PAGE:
7. The Court cannot accept the Government’s contention that too strict an interpretation of the rule could contravene the principle of procedural economy and that it would place a disproportionate burden on the functioning of the Constitutional Court. In this particular context all that the right to adversarial proceedings requires is for the parties to have the opportunity to have knowledge of and comment on all observations submitted, with a view to influencing the court’s decision. In practice it is just a matter of forwarding the observations of one party to the other party and setting a deadline for possible comments. This is a straightforward administrative act which will prolong the proceedings for several weeks at most. In this context the Court reiterates that the obligation to complete a trial within a reasonable time cannot be interpreted in such a way as would violate other procedural rights under Article 6 (see Nideröst-Huber v. Switzerland, 18 February 1997, § 30, Reports of Judgments and Decisions 1997-I and BENet Praha, spol. s r.o., cited above, § 141).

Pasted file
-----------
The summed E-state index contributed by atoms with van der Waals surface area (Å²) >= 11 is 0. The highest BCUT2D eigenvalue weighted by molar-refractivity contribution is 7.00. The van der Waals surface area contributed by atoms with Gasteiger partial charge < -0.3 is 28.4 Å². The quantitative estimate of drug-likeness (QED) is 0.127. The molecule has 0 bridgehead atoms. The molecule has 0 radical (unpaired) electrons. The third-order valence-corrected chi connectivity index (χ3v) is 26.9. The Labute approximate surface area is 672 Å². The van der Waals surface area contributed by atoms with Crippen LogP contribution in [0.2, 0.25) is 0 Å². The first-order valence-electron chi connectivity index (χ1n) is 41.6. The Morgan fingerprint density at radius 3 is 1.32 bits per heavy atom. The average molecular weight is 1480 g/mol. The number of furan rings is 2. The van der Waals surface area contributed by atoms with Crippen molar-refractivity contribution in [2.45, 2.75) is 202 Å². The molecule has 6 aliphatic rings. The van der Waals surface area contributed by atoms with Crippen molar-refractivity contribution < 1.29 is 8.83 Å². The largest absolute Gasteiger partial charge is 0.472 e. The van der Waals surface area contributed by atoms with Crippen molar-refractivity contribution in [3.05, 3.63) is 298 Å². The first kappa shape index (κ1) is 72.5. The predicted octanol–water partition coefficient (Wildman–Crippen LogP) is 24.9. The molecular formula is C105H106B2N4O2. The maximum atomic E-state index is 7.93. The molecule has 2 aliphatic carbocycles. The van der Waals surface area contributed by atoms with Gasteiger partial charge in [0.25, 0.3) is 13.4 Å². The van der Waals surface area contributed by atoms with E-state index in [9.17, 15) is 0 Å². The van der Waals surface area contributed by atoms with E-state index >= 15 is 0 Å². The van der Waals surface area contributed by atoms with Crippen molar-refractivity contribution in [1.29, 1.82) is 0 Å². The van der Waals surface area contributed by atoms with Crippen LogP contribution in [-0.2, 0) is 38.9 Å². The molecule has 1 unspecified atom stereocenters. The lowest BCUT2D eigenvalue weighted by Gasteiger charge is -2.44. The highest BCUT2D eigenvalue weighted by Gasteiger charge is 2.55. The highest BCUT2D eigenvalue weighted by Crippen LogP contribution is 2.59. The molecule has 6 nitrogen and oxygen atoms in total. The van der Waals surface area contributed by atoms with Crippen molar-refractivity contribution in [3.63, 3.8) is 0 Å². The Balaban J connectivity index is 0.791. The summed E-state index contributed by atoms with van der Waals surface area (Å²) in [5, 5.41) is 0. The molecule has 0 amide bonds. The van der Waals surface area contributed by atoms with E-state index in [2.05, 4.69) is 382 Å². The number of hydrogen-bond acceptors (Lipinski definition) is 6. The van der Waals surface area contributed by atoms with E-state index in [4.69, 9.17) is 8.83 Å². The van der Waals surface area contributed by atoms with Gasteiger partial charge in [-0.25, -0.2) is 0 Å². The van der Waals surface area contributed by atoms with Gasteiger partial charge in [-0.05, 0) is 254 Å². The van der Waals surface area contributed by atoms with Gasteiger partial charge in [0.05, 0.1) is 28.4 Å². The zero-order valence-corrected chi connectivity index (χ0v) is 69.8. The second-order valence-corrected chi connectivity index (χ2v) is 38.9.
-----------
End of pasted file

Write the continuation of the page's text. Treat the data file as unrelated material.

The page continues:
8. The Court has often found violations of Article 6 § 1 in cases raising issues similar to that of the present case (see Milatová and Others v. the Czech Republic, no. 61811/00, §§ 59-66, ECHR 2005‑V; BENet Praha, spol. s r.o., cited above, §§ 139-46; Hrdalo, cited above, §§ 34-40; and Maravić Markeš, cited above, §§ 46-57). It considers that the Government have not put forward any fact or argument capable of persuading it to reach a different conclusion in this case.
9. Accordingly, the procedure followed did not enable the applicant to participate properly in the proceedings before the Constitutional Court and thus deprived him of a fair hearing within the meaning of Article 6 § 1 of the Convention. There has therefore been a violation of that provision.
APPLICATION OF ARTICLE 41 OF THE CONVENTION
10. The applicant did not submit a claim for just satisfaction. Accordingly, the Court considers that there is no call to award him any sum on that account.
FOR THESE REASONS, THE COURT, UNANIMOUSLY,
Done in English, and notified in writing on 18 October 2022, pursuant to Rule 77 §§ 2 and 3 of the Rules of Court.
Ilse Freiwirth Tim Eicke
Deputy Registar President